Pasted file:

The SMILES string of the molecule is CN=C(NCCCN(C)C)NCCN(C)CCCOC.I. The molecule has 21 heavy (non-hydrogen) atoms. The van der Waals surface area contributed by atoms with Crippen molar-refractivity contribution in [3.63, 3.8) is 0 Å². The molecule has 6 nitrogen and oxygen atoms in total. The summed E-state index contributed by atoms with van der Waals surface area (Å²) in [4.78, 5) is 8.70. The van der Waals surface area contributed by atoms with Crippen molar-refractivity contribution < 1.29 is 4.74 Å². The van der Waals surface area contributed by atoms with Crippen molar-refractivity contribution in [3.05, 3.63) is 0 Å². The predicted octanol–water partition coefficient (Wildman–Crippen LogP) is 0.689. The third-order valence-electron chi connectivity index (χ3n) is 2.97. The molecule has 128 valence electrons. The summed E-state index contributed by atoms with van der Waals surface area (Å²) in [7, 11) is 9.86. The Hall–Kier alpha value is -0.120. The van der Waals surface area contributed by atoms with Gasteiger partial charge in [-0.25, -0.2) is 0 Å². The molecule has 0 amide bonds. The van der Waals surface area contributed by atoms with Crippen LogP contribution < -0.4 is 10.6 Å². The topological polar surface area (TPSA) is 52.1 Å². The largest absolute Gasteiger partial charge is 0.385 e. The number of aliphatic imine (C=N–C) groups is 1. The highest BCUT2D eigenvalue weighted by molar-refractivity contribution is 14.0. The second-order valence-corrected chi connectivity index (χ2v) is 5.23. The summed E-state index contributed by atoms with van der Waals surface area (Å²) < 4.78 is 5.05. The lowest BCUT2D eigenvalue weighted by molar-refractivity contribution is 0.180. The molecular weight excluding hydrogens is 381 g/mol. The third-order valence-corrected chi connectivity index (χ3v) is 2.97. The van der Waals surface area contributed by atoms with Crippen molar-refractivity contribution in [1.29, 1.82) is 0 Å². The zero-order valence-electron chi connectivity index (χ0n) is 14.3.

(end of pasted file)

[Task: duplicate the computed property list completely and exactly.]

The SMILES string of the molecule is CN=C(NCCCN(C)C)NCCN(C)CCCOC.I. The molecule has 21 heavy (non-hydrogen) atoms. The van der Waals surface area contributed by atoms with Crippen molar-refractivity contribution in [3.63, 3.8) is 0 Å². The molecule has 6 nitrogen and oxygen atoms in total. The summed E-state index contributed by atoms with van der Waals surface area (Å²) in [4.78, 5) is 8.70. The van der Waals surface area contributed by atoms with Crippen molar-refractivity contribution < 1.29 is 4.74 Å². The van der Waals surface area contributed by atoms with Crippen molar-refractivity contribution in [3.05, 3.63) is 0 Å². The predicted octanol–water partition coefficient (Wildman–Crippen LogP) is 0.689. The third-order valence-electron chi connectivity index (χ3n) is 2.97. The molecule has 128 valence electrons. The summed E-state index contributed by atoms with van der Waals surface area (Å²) in [7, 11) is 9.86. The Hall–Kier alpha value is -0.120. The van der Waals surface area contributed by atoms with Gasteiger partial charge in [-0.25, -0.2) is 0 Å². The molecule has 0 amide bonds. The van der Waals surface area contributed by atoms with Crippen LogP contribution < -0.4 is 10.6 Å². The topological polar surface area (TPSA) is 52.1 Å². The largest absolute Gasteiger partial charge is 0.385 e. The number of aliphatic imine (C=N–C) groups is 1. The highest BCUT2D eigenvalue weighted by molar-refractivity contribution is 14.0. The second-order valence-corrected chi connectivity index (χ2v) is 5.23. The summed E-state index contributed by atoms with van der Waals surface area (Å²) < 4.78 is 5.05. The lowest BCUT2D eigenvalue weighted by molar-refractivity contribution is 0.180. The molecular weight excluding hydrogens is 381 g/mol. The third-order valence-corrected chi connectivity index (χ3v) is 2.97. The van der Waals surface area contributed by atoms with Crippen molar-refractivity contribution in [1.29, 1.82) is 0 Å². The zero-order valence-electron chi connectivity index (χ0n) is 14.3.